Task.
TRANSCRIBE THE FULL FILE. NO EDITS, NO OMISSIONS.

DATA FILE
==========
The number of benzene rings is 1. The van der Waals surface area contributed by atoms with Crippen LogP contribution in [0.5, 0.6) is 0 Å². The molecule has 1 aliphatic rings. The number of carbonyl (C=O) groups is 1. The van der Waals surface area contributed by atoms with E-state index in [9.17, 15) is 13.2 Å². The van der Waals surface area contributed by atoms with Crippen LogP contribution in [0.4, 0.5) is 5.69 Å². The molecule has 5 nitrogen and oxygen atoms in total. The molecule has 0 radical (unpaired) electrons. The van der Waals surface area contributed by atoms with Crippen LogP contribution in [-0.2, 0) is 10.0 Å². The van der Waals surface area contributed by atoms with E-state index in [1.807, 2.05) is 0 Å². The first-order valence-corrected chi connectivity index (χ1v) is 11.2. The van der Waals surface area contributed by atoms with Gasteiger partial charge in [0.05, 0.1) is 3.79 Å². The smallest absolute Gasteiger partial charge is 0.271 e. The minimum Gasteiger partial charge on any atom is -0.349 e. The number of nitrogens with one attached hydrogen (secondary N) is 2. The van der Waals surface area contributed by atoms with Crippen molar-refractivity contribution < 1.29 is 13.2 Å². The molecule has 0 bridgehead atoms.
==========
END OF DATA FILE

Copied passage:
The number of benzene rings is 1. The van der Waals surface area contributed by atoms with Crippen LogP contribution in [0.5, 0.6) is 0 Å². The molecule has 1 aliphatic rings. The number of carbonyl (C=O) groups is 1. The van der Waals surface area contributed by atoms with E-state index in [9.17, 15) is 13.2 Å². The van der Waals surface area contributed by atoms with Crippen LogP contribution in [0.4, 0.5) is 5.69 Å². The molecule has 5 nitrogen and oxygen atoms in total. The molecule has 0 radical (unpaired) electrons. The van der Waals surface area contributed by atoms with Crippen LogP contribution in [-0.2, 0) is 10.0 Å². The van der Waals surface area contributed by atoms with E-state index in [1.807, 2.05) is 0 Å². The first-order valence-corrected chi connectivity index (χ1v) is 11.2. The van der Waals surface area contributed by atoms with Gasteiger partial charge in [0.05, 0.1) is 3.79 Å². The smallest absolute Gasteiger partial charge is 0.271 e. The minimum Gasteiger partial charge on any atom is -0.349 e. The number of nitrogens with one attached hydrogen (secondary N) is 2. The van der Waals surface area contributed by atoms with Crippen molar-refractivity contribution < 1.29 is 13.2 Å². The molecule has 0 bridgehead atoms.